When the 112th U.S. Congress read our Constitution, it chose to read the amended version of the document. I love the amendments. Amendments are necessary phrases that remind us of our country’s process and progress relative to being a beautiful democracy. Amendments show us the distance between our history’s ugliness and its–at the time of the newly introduced phrases–growth away from that ugliness. Amendments are noble and we need to keep them before the public which is the United States of America. We should read the Constitution with those parts 11-27.
But when Congress stands up to read the historical document, it should read the document. The one that says that people like me weren’t really people. The one that says that I was sub-human. The one that says that I didn’t count except as a piece of property for somebody else, somebody more powerful. Maybe after that original reading they could have gone onto the better language.
The reasons I think that older document should have been read, perhaps with the amended version, are 1) because our country is too quick to forget its real past, particularly when single thinkers, workers and leaders have pulled us along the journey of justice and change in the face(s) of persecution to change; 2) because the current leadership can always choose, at whatever moment current is, to declare the updated version, even when that version revises history and relieves leaders of their continued responsibilities to advocate for this democratic experiment when it comes to marginal people like women and people of color; 3) because the experiences of people of color, namely Black people, strain from back then and stay with us right now; 4) because reading the old and new helps, forms and teaches the citizenry to be critical of its movement as a gracious people and as a people who pursue justice for everybody from the wealthy and the often-counted to the poor and the almost always discounted.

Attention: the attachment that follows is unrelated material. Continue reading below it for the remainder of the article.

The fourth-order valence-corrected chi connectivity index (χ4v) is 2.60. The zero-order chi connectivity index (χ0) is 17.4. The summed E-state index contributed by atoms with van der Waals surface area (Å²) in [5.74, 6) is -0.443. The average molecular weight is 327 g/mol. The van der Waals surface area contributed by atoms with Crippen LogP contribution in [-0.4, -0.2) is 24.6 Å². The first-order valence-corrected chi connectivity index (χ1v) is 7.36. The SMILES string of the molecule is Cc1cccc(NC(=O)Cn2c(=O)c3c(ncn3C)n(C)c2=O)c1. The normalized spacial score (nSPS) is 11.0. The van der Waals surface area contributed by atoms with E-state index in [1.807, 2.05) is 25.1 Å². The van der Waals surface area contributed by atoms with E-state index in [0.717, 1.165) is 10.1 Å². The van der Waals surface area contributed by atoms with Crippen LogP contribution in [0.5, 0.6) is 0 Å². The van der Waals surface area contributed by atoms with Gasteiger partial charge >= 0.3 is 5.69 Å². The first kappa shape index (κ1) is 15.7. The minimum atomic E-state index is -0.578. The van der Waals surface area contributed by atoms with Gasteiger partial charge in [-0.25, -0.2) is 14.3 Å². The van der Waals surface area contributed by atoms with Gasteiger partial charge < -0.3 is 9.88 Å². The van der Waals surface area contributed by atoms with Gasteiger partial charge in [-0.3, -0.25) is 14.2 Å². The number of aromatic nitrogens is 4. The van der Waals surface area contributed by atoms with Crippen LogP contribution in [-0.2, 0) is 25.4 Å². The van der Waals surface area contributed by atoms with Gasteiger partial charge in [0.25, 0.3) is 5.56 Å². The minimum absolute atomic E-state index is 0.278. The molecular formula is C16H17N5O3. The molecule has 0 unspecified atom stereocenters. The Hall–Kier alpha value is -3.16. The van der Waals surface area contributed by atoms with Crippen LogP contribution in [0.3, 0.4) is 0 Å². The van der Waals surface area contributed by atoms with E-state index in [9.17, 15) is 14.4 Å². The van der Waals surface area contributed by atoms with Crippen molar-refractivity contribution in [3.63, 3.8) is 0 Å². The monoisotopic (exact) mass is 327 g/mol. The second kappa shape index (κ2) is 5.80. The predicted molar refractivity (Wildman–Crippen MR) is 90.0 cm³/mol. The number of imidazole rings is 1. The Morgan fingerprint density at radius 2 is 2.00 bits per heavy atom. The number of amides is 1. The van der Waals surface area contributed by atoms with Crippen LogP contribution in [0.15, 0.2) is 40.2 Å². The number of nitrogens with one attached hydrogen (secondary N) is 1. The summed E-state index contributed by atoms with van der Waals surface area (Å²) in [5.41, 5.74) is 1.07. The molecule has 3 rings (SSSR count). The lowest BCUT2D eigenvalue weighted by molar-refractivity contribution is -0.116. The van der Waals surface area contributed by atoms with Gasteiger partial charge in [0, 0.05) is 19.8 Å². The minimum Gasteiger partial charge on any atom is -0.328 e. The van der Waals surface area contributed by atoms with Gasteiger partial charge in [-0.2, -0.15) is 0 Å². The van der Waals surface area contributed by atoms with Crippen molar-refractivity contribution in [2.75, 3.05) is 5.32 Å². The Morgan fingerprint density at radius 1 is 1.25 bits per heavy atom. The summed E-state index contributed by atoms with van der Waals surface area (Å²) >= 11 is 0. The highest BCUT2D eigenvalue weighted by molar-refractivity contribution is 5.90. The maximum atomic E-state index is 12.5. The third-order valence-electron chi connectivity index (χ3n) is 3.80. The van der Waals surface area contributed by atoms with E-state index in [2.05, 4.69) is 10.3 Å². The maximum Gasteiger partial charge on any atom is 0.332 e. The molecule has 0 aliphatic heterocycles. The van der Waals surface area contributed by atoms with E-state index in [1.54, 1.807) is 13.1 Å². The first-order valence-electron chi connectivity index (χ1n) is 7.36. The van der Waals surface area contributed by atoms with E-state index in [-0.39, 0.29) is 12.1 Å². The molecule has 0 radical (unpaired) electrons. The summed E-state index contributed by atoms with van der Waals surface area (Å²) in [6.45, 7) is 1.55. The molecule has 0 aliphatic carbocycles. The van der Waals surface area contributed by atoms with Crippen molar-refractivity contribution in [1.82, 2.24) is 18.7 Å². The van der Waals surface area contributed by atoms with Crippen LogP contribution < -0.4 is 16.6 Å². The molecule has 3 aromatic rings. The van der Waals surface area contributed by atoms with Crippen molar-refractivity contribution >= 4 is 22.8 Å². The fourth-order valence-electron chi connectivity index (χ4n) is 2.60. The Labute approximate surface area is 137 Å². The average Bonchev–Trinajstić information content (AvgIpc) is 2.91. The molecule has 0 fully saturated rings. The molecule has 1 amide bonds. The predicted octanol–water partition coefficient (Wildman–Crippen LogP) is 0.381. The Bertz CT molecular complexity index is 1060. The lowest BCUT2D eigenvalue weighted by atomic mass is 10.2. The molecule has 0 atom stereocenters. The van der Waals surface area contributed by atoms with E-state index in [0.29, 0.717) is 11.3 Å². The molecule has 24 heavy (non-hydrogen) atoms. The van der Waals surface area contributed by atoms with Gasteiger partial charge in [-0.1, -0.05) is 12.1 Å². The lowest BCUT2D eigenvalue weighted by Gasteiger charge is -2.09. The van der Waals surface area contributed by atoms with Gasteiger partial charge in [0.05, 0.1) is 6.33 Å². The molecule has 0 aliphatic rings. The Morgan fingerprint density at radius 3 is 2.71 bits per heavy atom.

Scripture says in Nehemiah 7 that Ezra, a scribe, stood on a wooden platform and read the books of Moses to everyone who could understand. While he read, everyone stood, watching the priest/scribe worship the Lord and proclaim. While they listened, they wept. They grieved at their heart bottoms and didn’t rejoice at the precious words until instructed by the Levites. There was distance between what they were told in the Law and how they lived as a community.
It’s not that I need our Congress to remind itself of our history, and at the same time, I do need our Congress to do precisely that. That body needs to remind itself in its own regular way of what it said and what our judiciary and executive branches enforced by legal requirement so that that body doesn’t dismiss the more sinister ways those now illegal actions toward us continue.
From the original–which you can gladly find here, at the U.S. Archives–small parts which jumped out at me that should have been read:
Representatives and direct Taxes shall be apportioned among the several States which may be included within this Union, according to their respective Numbers, which shall be determined by adding to the whole Number of free Persons, including those bound to Service for a Term of Years, and excluding Indians not taxed, three fifths of all other Persons.
No Person held to Service or Labour in one State, under the Laws thereof, escaping into another, shall, in Consequence of any Law or Regulation therein, be discharged from such Service or Labour, but shall be delivered up on Claim of the Party to whom such Service or Labour may be due.
What do you think?